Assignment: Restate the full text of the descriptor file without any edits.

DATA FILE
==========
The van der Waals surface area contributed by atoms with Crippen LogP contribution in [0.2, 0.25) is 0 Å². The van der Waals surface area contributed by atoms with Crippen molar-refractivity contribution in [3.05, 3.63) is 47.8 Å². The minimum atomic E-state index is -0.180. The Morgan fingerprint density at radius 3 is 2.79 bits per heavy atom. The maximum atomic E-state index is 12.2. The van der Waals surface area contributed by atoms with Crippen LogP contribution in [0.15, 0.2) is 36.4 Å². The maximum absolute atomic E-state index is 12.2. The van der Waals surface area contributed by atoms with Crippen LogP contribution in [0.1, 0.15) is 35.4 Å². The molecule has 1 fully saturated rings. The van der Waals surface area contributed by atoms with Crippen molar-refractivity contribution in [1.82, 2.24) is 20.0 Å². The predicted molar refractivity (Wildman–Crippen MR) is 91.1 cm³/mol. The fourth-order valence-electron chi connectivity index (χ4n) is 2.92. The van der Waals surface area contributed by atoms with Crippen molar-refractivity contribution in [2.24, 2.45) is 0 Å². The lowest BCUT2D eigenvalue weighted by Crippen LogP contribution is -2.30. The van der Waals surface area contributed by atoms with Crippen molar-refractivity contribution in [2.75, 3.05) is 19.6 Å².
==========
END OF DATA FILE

The van der Waals surface area contributed by atoms with Crippen LogP contribution in [0.2, 0.25) is 0 Å². The van der Waals surface area contributed by atoms with Crippen molar-refractivity contribution in [3.05, 3.63) is 47.8 Å². The minimum atomic E-state index is -0.180. The Morgan fingerprint density at radius 3 is 2.79 bits per heavy atom. The maximum atomic E-state index is 12.2. The van der Waals surface area contributed by atoms with Crippen LogP contribution in [0.15, 0.2) is 36.4 Å². The maximum absolute atomic E-state index is 12.2. The van der Waals surface area contributed by atoms with Crippen LogP contribution in [0.1, 0.15) is 35.4 Å². The molecule has 1 fully saturated rings. The van der Waals surface area contributed by atoms with Crippen molar-refractivity contribution in [1.82, 2.24) is 20.0 Å². The predicted molar refractivity (Wildman–Crippen MR) is 91.1 cm³/mol. The fourth-order valence-electron chi connectivity index (χ4n) is 2.92. The van der Waals surface area contributed by atoms with Crippen molar-refractivity contribution in [2.24, 2.45) is 0 Å². The lowest BCUT2D eigenvalue weighted by Crippen LogP contribution is -2.30. The van der Waals surface area contributed by atoms with Crippen molar-refractivity contribution in [2.75, 3.05) is 19.6 Å².